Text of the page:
well, not really today, but I have been at the museum for 20 years. I moved my tools down there in April 1994…and since then have concentrated pretty much entirely on 17th-century style English and New England furniture. I love doing it, the stuff is great & there is a lot to learn still…formerly I made ladderback chairs, baskets, Windsor chairs and other “green woodworking” stuff. I set almost all that aside, except for the spoons (done mostly at home) and an occasional basket.

But in recent years, I have had a pull to make other furniture…the catch is at the museum, except in the off-season, I can’t have a bunch of non-17th-c furniture sitting around distracting attention. A further complication is that there is no shop at home. Here’s one reason why:

IMG_0139

There are restrictions about what we can build so close to the river. I have never pursued whether or not we can get permission – because I haven’t the time nor money to build anyway…and that’s not even mentioning the need for more room in the house with 2 growing-nearly-8-yr olds.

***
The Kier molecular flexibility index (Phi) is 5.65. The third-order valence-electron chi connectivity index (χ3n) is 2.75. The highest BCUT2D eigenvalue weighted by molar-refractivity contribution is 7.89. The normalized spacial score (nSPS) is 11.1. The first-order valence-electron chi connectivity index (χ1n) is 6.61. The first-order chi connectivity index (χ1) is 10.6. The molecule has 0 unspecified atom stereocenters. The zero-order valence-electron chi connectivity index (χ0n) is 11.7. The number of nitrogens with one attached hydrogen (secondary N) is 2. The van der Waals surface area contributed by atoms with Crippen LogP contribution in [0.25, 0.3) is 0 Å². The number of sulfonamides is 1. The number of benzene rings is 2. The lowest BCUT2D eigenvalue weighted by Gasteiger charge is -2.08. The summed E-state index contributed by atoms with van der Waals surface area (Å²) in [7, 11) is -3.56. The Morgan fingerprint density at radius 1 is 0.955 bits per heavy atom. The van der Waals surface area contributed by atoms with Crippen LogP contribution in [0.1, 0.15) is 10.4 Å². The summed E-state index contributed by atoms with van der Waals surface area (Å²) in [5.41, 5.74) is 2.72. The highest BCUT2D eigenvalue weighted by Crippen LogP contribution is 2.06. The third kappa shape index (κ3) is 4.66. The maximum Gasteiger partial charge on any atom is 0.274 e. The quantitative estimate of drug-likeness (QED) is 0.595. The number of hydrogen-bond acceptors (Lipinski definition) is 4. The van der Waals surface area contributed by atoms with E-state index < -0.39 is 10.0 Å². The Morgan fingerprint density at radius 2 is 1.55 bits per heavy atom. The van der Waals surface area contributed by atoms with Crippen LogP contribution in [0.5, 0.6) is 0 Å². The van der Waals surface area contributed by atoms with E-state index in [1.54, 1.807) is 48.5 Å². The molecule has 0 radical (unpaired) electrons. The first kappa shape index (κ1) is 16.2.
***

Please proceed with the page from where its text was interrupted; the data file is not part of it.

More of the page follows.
But these nagging furniture ideas keep coming up, a while back there was an exhibit at Winterthur of Pennsylvania furniture that had lots of stuff I liked. I sort of incorporated some of that into my tool box…but the paint was 17th-c English patterns.

I can't believe how long this takes

I can’t believe how long this takes

The variety bug has gotten stronger in recent months. A trip to Drew & Louise’s certainly helped it along. I always am drawn to this chair of Drew’s – my all-time favorite of his.

drew's lowback chair

I started one a few winters back, but botched the reaming of the leg mortises in the seat. Might be salvageable…

En route home from Drew’s, I stopped to see Curtis Buchanan…that didn’t stem any tide either.